Do Americans Really Want to Work? | Thoughts After My One-Man Job Fair

Being afforded the opportunity to work, both physically and legally, is a liberty revered by many who cannot. Like children who are unable to attend school long for the sound of a school bell, so do many persons from other countries long to come to America to find work.

I recently held a job fair for an entry level position at FlagandBanner.com. We posted the job description on Indeed.com and applications immediately came pouring in. We went through fifty applications before removing the post and of those fifty applicants, chose twenty. The selected applicants were emailed an invitation to interview with me. Ten respondents said they would be there.

I bet my millennial son that three out of ten respondents would show up for the interview, stating, “People don’t really want to work.” He disagreed. I love the young because of their faith in mankind; I want to still be like that. On the day of the interview, we found we were both wrong … only one applicant showed up.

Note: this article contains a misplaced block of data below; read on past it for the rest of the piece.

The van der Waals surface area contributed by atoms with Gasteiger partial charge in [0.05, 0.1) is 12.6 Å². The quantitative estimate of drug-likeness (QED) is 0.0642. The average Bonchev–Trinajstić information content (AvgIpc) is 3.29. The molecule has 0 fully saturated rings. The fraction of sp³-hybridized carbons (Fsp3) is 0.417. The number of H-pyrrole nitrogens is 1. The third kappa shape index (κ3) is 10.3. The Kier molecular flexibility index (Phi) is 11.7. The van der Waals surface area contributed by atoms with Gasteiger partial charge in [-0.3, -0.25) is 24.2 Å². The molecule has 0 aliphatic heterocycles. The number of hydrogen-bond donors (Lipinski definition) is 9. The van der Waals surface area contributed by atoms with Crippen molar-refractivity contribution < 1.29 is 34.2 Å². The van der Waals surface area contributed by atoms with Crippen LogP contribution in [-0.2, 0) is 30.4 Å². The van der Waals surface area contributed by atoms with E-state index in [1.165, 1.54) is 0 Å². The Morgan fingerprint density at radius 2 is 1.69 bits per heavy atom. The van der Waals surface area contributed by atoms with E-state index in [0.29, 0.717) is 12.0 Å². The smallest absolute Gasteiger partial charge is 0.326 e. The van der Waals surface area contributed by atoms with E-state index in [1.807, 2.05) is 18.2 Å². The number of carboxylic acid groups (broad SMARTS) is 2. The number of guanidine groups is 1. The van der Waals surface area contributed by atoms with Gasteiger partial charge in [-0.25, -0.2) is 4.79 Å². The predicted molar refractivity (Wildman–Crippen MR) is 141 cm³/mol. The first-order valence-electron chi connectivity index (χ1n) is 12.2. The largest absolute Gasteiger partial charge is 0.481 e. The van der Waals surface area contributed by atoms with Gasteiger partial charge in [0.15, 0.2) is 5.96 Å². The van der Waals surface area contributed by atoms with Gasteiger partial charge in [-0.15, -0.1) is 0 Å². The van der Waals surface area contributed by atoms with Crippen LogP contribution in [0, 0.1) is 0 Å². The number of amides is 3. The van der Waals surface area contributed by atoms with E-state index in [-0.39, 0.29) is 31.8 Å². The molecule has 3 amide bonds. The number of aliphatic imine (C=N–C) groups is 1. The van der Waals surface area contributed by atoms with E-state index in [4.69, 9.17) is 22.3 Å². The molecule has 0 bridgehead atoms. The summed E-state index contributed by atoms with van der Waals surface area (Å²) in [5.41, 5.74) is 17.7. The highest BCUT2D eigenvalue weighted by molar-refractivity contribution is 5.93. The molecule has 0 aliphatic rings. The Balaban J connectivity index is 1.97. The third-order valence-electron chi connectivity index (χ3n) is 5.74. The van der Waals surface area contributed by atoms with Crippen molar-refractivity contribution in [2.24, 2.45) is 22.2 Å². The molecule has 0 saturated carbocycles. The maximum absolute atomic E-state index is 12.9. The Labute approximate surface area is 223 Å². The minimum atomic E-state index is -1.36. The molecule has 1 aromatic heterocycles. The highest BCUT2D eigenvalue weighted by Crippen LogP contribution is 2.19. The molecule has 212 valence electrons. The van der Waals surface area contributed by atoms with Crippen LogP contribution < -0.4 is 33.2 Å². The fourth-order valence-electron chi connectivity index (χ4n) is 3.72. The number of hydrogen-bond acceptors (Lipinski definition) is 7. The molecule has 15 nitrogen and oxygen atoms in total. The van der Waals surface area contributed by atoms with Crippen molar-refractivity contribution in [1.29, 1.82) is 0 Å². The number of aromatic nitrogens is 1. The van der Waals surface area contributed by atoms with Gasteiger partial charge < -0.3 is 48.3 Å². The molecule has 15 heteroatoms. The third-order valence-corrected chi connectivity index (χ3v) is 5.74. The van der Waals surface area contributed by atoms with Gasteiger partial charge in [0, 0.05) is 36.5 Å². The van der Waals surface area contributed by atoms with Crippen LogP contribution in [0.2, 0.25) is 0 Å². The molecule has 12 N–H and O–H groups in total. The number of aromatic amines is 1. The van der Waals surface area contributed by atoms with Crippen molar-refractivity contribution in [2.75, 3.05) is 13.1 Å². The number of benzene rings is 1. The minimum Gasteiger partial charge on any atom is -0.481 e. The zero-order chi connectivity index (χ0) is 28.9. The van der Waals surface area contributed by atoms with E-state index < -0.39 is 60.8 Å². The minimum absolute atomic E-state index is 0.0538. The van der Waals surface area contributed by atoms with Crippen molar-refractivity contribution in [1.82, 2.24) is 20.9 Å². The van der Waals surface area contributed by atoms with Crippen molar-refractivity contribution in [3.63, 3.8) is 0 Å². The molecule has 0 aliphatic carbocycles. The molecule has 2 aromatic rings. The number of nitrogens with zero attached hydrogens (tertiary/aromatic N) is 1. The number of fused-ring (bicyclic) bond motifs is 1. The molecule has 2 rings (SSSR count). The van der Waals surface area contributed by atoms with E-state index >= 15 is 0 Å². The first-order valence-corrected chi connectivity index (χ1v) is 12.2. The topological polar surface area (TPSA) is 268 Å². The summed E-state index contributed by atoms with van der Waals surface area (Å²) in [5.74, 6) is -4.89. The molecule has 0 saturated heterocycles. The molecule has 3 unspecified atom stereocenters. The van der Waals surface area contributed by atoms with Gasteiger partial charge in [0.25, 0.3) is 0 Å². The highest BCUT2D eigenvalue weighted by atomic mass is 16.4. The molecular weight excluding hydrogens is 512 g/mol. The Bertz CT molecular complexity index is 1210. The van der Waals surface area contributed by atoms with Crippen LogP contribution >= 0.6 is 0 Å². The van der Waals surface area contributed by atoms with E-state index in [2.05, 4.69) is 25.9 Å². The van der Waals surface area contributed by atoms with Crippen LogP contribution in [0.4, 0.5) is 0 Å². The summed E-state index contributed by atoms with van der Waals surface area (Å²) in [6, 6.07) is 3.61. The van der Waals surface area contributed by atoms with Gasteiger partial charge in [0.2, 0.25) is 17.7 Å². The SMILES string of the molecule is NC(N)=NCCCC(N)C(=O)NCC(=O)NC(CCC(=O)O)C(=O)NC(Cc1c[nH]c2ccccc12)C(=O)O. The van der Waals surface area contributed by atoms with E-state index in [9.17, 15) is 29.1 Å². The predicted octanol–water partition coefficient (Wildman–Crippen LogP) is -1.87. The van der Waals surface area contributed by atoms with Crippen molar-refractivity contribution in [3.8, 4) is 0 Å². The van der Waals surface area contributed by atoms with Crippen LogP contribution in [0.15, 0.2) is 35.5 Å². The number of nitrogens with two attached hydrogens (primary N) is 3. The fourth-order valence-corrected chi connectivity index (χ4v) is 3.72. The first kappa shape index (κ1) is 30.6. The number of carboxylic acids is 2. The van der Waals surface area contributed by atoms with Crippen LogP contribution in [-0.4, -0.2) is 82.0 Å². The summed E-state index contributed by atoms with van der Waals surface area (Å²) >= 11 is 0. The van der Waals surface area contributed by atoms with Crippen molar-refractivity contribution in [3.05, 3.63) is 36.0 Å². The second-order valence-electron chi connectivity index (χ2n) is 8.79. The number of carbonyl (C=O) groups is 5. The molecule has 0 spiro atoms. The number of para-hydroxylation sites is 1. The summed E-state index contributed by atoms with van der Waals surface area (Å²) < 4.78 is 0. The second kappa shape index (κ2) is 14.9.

My employee, Nigel, who was born in Jamaica, worked in London and now works in the office next to mine at FlagandBanner.com, knows what I’m working on most of the time. He commented on our low turnout. He recounted how two weeks ago, I’d hired someone who showed up three hours late on her first day and never even made it to the second day.

Since Nigel is a worldly kind of guy, I asked him if he found turn out to be similar in other countries. He said, “No. American’s are spoiled. They don’t understand how lucky they are to have job opportunities of any kind.”

When I listen to news reports of people lamenting that they can’t find jobs, I wonder if they are talking about the fifty applicants who hit the send button on their computer, or the one person who put forth some effort?

Maybe we should change the word “work” to “opportunity” so it more truly reflects what it is: the opportunity to feel good about yourself, bring honor to your family, be a contributing citizen, learn something, share something, meet new people and add purpose to your life. Sure, it takes discipline to get up, get dressed and get out every morning and sometimes it can be scary. But who can afford to miss out on so much goodness? And isn’t everything worth doing at least a little bit hard?

2 Replies to “Do Americans Really Want to Work? | Thoughts After My One-Man Job Fair”

  1. Avatar Becky Puckett says:

    This is so very true. It is really sad.

  2. Kerry, your employee quest and employee worker experience has been varied enough to write a book, but it hasn’t stopped your inexhaustible faith in offering an opportunity with the hope of lifting up an individual.
    Good for you!

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